We hadn’t set the alarm because a 6:30 wake-up call had been arranged by Francis, our guide. The alarm buzzed at 5:00. Ready or not. Though I’d slept like the dead, I forced myself awake. Mary remained beneath the foggy veil of sleep. If I raced to the bathroom first, I’d be coiffed and dressed without interruption. You know what it’s like when the clock’s ticking and two females have to share a bathroom sink and mirror, right? What was the point of lollygagging?
I couldn’t get the shower to work and worried the fabric shower curtain without a liner wouldn’t keep water off the floor. I took a bath instead, then couldn’t get up though I gripped the safety bar. I resorted to getting on my knees to pull myself up. When had I started falling apart? Did I miss an announcement or a meeting? How dare my body betray me like this and on my vacation?
Soap, shampoo and body lotion were provided; toothpaste and toothbrushes weren’t. I have no idea why I packed them, but lucky I did. Mary had had no expectations, but I did because everything from slippers to shower caps had been made available at every hotel on my last trip.
Luggage was left outside our rooms by 7:00 a.m. Breakfast commenced from 7:00 to 8:00 with departure by bus no later than 8:00. Menu forms were handed out for choices of meals during our tour. Seating rotation was promised to provide everyone with a different view from the bus each day.
Corner Brook Quick Facts:
- Pulp and paper mill – 320 active workers
- Largest single employee
- Population 20,000
- Largest city outside St. John’s
- Newfoundland oldest colony
- Newfoundland /Labrador youngest province in Canada
As forecast, it had rained the night before and a fine mist continued. We wouldn’t be doing much traipsing around Francis said. Everyone seated on the bus by 8:00 a.m., the first order of business was a draw for the panoramic front seat view across the aisle from the tour guide–with a new draw every day.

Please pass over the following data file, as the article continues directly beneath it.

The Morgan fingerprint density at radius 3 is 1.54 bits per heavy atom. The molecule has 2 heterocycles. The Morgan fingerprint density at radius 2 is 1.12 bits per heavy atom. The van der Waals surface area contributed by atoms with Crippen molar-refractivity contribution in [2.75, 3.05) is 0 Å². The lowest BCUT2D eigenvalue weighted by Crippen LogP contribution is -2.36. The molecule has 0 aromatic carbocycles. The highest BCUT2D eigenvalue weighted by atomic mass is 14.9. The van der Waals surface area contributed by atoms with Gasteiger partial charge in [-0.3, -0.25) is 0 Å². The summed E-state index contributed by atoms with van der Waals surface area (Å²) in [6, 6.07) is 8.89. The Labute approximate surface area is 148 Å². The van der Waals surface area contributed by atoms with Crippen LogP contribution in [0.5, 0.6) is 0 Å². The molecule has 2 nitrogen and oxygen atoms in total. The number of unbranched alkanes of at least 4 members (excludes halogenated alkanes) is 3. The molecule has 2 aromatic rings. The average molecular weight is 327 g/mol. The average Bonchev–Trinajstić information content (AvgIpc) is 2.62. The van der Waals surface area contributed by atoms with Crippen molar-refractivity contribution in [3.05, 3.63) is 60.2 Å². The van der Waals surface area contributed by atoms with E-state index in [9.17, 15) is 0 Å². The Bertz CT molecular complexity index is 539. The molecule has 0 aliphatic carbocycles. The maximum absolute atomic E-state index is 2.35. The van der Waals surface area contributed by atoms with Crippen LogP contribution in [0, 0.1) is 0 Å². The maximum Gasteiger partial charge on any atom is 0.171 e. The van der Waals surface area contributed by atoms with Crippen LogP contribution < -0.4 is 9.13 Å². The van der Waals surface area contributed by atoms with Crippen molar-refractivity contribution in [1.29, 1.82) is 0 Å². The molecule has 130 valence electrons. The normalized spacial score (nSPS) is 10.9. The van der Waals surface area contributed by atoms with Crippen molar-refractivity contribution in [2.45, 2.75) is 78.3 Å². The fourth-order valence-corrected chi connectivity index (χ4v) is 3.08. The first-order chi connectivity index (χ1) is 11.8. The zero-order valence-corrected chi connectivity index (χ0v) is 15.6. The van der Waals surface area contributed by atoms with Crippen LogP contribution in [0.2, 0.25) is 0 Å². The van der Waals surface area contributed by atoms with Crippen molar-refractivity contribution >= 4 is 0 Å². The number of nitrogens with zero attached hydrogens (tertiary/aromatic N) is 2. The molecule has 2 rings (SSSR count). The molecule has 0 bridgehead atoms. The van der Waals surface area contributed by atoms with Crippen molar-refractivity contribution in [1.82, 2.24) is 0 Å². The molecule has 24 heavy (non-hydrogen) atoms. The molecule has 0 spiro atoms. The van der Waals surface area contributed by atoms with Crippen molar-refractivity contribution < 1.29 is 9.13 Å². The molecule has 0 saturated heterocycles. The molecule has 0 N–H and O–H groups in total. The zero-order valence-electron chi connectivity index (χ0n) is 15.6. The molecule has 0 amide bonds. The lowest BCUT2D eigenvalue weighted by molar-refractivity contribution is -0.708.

We drove around the charming town of Corner Brook. All the homes were finished in whimsical array of colored vinyl. Mary and I thought they all looked like they’d been done around the same time. Whoever won the contract must have been laughing all the way to the bank. I know I took pictures, but they’ve disappeared.
Where was everyone on this Saturday morning? Yes, it was wet, but not a single soul could be seen out and about. Only one car passed us going in the opposite direction.
First stop: a historic site where Captain James Cook landed in Newfoundland. A fine mist persisted, making it difficult to take pictures and keep our heads and / or our cameras or iPads dry. The stones and pathways were slippery as was the grass. I wasn’t the only one who leaped at the chance to return to the bus tout suite.
Captain Cook Quick Facts:
- Born 1728
- He was the first to map the coast of Newfoundland during Seven Years War
- Only explorer who never lost a person to beriberi (always had fresh fruit)
- Made three trips to the Pacific
* * *
May those who love us, love us.
May those who don’t, turn their hearts.
If their hearts don’t turn, turn their ankles,
So we’ll know them by their limping.
Next time on October 30th – Further along the Viking Trail
© 2015 Tess @ How the Cookie Crumbles. All Rights Reserved.
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